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How Hostile Takeovers Work

Reasons for Hostile Takeovers

Photo courtesy Amazon
The film "Wall Street" epitomized the world of hostile takeovers in the 1980s.

There are several reasons why a company might want or need a hostile takeover. They may think the target company can generate more profit in the future than the selling price. If a company can make $100 million in profits each year, then buying the company for $200 million makes sense. That's why so many corporations have subsidiaries that don't have anything in common -- they were bought purely for financial reasons. Currently, strategic mergers and acquisitions are more common. In a strategic acquisition, the buyer acquires the target company because it wants access to its distribution channels, customer base, brand name, or technology.

These purchase factors are the same for friendly acquisitions as well as hostile ones. But sometimes the target doesn't want to be acquired. Perhaps they are a company that simply wants to stay independent. Members of management might want to avoid acquisition because they are often replaced in the aftermath of a buyout. They are simply protecting their jobs. The board of directors or the shareholders might feel that the deal would reduce the value of the company, or put it in danger of going out of business. In this case, a hostile takeover will be required to make the acquisition. In some cases, purchasers use a hostile takeover because they can do it quickly, and they can make the acquisition with better terms than if they had to negotiate a deal with the target's shareholders and board of directors. The two primary methods of conducting a hostile takeover are the tender offer and the proxy fight.

A tender offer is a public bid for a large chunk of the target's stock at a fixed price, usually higher than the current market value of the stock. The purchaser uses a premium price to encourage the shareholders to sell their shares. The offer has a time limit, and it may have other provisions that the target company must abide by if shareholders accept the offer. The bidding company must disclose their plans for the target company and file the proper documents with the Securities and Exchange Commission (SEC). The 1966 Williams Act put restrictions and provisions on tender offers.

Sometimes, a purchaser or group of purchasers will gradually buy up enough stock to gain a controlling interest (known as a creeping tender offer), without making a public tender offer. This bypasses the Williams Act, but is risky because the target company could discover the takeover and take steps to prevent it.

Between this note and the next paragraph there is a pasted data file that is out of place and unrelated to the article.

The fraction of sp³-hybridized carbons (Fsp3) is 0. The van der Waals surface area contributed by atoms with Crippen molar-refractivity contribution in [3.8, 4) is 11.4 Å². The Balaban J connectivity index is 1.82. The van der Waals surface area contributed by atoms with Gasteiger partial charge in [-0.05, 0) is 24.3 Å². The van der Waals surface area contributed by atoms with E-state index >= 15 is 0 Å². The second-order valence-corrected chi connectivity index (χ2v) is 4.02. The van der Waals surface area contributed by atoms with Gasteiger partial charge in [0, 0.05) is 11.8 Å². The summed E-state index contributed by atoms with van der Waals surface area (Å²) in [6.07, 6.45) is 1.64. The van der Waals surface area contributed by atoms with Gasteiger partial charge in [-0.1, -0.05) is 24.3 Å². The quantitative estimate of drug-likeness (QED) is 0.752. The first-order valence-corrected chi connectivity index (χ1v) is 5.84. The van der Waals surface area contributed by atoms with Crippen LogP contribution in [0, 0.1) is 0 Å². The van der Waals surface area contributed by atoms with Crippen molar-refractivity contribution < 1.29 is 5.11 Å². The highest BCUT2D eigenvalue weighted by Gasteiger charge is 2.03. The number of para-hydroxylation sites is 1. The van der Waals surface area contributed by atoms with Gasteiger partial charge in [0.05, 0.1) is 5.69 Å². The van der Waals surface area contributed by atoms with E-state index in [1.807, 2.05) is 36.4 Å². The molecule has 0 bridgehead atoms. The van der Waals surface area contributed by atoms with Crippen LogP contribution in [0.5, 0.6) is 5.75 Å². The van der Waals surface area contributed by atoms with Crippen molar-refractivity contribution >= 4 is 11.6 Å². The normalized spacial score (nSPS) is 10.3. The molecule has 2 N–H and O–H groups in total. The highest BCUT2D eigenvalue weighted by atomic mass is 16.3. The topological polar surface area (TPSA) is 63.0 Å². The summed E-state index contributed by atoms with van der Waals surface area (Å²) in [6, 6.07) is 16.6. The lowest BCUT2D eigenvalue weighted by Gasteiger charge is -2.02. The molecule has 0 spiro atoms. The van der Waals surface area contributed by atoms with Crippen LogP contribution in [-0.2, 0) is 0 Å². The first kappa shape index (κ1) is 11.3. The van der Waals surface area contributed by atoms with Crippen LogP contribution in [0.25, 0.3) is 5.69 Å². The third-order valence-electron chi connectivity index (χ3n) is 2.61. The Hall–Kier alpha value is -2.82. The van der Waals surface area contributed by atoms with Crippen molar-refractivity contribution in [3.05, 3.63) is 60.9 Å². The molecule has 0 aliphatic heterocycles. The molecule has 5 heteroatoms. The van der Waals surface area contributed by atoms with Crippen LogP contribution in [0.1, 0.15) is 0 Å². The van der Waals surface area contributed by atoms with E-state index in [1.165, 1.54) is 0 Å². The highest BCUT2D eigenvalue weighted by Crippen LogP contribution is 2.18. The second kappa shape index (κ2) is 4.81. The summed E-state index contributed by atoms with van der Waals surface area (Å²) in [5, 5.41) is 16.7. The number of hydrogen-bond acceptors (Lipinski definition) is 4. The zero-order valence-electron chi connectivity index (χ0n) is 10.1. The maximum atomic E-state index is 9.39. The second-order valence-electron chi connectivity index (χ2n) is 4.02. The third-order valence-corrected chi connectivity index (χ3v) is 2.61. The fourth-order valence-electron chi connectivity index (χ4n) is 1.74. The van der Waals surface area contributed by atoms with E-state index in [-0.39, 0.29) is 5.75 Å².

In a proxy fight, the buyer doesn't attempt to buy stock. Instead, they try to convince the shareholders to vote out current management or the current board of directors in favor of a team that will approve the takeover. The term "proxy" refers to the shareholders' ability to let someone else make their vote for them -- the buyer votes for the new board by proxy.

Often, a proxy fight originates within the company itself. A group of disgruntled shareholders or even managers might seek a change in ownership, so they try to convince other shareholders to band together. The proxy fight is popular because it bypasses many of the defenses that companies put into place to prevent takeovers. Most of those defenses are designed to prevent takeover by purchase of a controlling interest of stock, which the proxy fight sidesteps by changing the opinions of the people who already own it.

The most famous recent proxy fight was Hewlett-Packard's takeover of Compaq. The deal was valued at $25 billion, but Hewlett-Packard reportedly spent huge sums on advertising to sway shareholders [ref]. HP wasn't fighting Compaq -- they were fighting a group of investors that included founding members of the company who opposed the merge. About 51 percent of shareholders voted in favor of the merger. Despite attempts to halt the deal on legal grounds, it went as planned.

Next, we'll see how a company can defend against a hostile takeover.

LBOs and Corporate Raids
Leveraged buyouts (LBOs) and corporate raids are variations on hostile takeovers. In an LBO, the buyer borrows heavily to pay for the acquisition, either from traditional bank loans, or through high-yield (junk) bonds. This can be risky, since incurring so much debt can seriously harm the value of the acquiring company. If the target company doesn't turn enough of a profit to balance the debt, the acquisition can be disastrous. Although it was popular in the late 1970s and 1980s, the current economic climate is not friendly to the LBO.

In a corporate raid, a company purchases another through a hostile takeover (often with an LBO) because their assets are worth more than the value of the company. As soon as the new owners complete the acquisition, they close the company and sell off all the assets. This often takes employees by surprise, since it can happen in a matter of hours. Like LBOs, corporate raids are out of vogue, mainly because stock prices are so high that it is rare to find a company that is undervalued relative to its assets.